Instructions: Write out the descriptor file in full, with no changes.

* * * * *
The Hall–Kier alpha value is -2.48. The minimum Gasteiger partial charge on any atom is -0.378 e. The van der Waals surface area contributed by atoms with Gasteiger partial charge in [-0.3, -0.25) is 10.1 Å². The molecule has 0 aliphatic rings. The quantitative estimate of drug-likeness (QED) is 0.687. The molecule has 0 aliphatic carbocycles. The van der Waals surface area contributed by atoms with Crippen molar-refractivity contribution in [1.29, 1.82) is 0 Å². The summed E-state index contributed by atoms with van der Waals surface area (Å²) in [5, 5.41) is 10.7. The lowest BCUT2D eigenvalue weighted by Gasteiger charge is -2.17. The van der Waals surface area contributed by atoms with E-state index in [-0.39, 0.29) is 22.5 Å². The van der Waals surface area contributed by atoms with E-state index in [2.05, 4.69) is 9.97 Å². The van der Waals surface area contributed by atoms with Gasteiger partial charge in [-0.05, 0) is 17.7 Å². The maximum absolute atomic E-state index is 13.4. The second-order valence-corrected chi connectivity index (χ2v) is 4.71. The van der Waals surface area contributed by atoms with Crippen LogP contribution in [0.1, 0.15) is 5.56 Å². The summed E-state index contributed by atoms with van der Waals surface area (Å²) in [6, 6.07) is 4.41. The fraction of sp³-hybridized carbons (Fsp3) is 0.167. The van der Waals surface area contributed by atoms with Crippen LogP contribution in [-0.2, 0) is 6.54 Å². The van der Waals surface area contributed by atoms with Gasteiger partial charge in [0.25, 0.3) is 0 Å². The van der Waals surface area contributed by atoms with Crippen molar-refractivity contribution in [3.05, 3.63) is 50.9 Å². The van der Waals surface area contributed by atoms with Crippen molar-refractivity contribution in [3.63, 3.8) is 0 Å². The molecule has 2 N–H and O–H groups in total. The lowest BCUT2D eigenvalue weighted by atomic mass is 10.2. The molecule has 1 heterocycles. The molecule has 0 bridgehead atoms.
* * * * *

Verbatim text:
The Hall–Kier alpha value is -2.48. The minimum Gasteiger partial charge on any atom is -0.378 e. The van der Waals surface area contributed by atoms with Gasteiger partial charge in [-0.3, -0.25) is 10.1 Å². The molecule has 0 aliphatic rings. The quantitative estimate of drug-likeness (QED) is 0.687. The molecule has 0 aliphatic carbocycles. The van der Waals surface area contributed by atoms with Crippen molar-refractivity contribution in [1.29, 1.82) is 0 Å². The summed E-state index contributed by atoms with van der Waals surface area (Å²) in [5, 5.41) is 10.7. The lowest BCUT2D eigenvalue weighted by Gasteiger charge is -2.17. The van der Waals surface area contributed by atoms with E-state index in [-0.39, 0.29) is 22.5 Å². The van der Waals surface area contributed by atoms with E-state index in [2.05, 4.69) is 9.97 Å². The van der Waals surface area contributed by atoms with Gasteiger partial charge in [-0.05, 0) is 17.7 Å². The maximum absolute atomic E-state index is 13.4. The second-order valence-corrected chi connectivity index (χ2v) is 4.71. The van der Waals surface area contributed by atoms with Crippen LogP contribution in [0.1, 0.15) is 5.56 Å². The summed E-state index contributed by atoms with van der Waals surface area (Å²) in [6, 6.07) is 4.41. The fraction of sp³-hybridized carbons (Fsp3) is 0.167. The van der Waals surface area contributed by atoms with Crippen LogP contribution in [-0.2, 0) is 6.54 Å². The van der Waals surface area contributed by atoms with Gasteiger partial charge in [0.25, 0.3) is 0 Å². The van der Waals surface area contributed by atoms with Crippen molar-refractivity contribution in [3.05, 3.63) is 50.9 Å². The van der Waals surface area contributed by atoms with Crippen molar-refractivity contribution in [3.63, 3.8) is 0 Å². The molecule has 2 N–H and O–H groups in total. The lowest BCUT2D eigenvalue weighted by atomic mass is 10.2. The molecule has 1 heterocycles. The molecule has 0 bridgehead atoms.